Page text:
First it was Napster, “stealing” music, and these days it is The Piratebay allowing people to steal virtually anything that is distributed by way of electronic data. From books to videos to computer programs. Nothing, it seems is safe! So how do you protect your book from being copied and distributed illegally?
The most important tool available to authors in this technological age, was introduced back in 1662 by Charles II of England. Copyright might be nearly 400 years old, but it is still the best way to protect your work. Read on to see how this can be possible!
What is Copyright?
Now, please allow us to be a bit technical. This is necessary so that you will understand clearly what copyright is and how it works for you. OK, Deep breath, here we go!
- A Legal Concept
- Concerning Intellectual Property
- Protected by most government
- Granting the creator of an original work exclusive distribution rights
- For a limited time (Usually up to certain number of years after the author’s death or after the publication.)
- To allow the creator to earn an income from their work.
This means then that copyright is a way of protecting the work of an author, like you, so that someone else cannot legally make money from your work. If some unscrupulous profiteer did however try to cheat you, then you could take him to court and sue him. And if your lawyer is as clever as the plot of your book, you will win!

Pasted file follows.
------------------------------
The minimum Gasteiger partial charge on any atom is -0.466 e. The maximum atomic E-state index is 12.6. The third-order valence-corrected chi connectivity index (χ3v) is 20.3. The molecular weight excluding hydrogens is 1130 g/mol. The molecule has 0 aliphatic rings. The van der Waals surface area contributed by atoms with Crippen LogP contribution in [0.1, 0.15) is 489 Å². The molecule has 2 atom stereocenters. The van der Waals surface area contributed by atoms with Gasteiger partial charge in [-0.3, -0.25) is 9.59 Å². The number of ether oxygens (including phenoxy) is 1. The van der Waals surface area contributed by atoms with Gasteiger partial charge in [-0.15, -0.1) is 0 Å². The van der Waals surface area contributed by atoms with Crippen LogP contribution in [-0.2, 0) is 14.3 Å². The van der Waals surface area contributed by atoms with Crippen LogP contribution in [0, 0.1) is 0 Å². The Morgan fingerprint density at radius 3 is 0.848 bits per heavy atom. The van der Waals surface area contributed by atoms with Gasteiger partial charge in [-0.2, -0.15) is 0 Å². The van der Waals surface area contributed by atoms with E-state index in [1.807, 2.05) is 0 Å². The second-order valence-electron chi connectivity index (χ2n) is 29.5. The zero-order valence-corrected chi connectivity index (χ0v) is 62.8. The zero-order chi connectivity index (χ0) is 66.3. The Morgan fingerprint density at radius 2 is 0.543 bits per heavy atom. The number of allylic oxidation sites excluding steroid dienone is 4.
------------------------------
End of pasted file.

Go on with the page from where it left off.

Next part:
How does it work?
It is important for you to know how copyright works. What does copyright do, and what doesn’t do?
Copyright generally gives the author certain exclusive rights. This means that you are the Master and Commander of the fate of your work.
These allow the author to:
- Reproduce or copy the work and to sell these copies. This includes electronic versions, like e-books.
- Receive credit if the work is used by someone else.
- Create new works from the original. Typically this would be using characters from one book in another or in a series. Think Harry Potter or Mickey Mouse.
- Turn the work into a video or audio production.
These rights mean that you are the boss. You wrote the book and now you have the right to decide how to use it. You may legally sell, or cede, some of your rights to someone else. This could be an individual or a company. For your sake I hope that it is someone with deep pockets!
Copyright has different components, and each of them can be licensed or sold separately. So, you might sell the right to publish a print book to a publishing house, keep the right to publish the e-book for yourself, and sell the right of making a movie to a movie production company. Or you might sell all of them to a single entity.
Threshold of Originality
To qualify for protection under copyright acts of most countries, a work must cross the so-called Threshold of Originality. Copyright focuses more on whether a work is original than whether it is unique. This means that even if a fictional version of the life of Queen Anne, Nelson Mandela or J.F.K, has already been published, you can also write one, as long it is original.
Most countries adhere to the Berne Convention when it comes to copyright. In these countries copyright is assigned automatically and not registration is necessary for claiming protection under copyright laws (unlike patent or trademarks). Registration can be useful if you do need to fight a case in the court, but it isn’t essential. In US, statutory damages and attorney’s fees are only awarded, if the copyright was registered.
Protection under copyright doesn’t mean that government (or the government agency responsible for copyright registrations) is looking out for every possible violation. You must watch out for anyone infringing on your rights and work to get protection under applicable law. You might need to send notice to a violator, or take him to the court if necessary.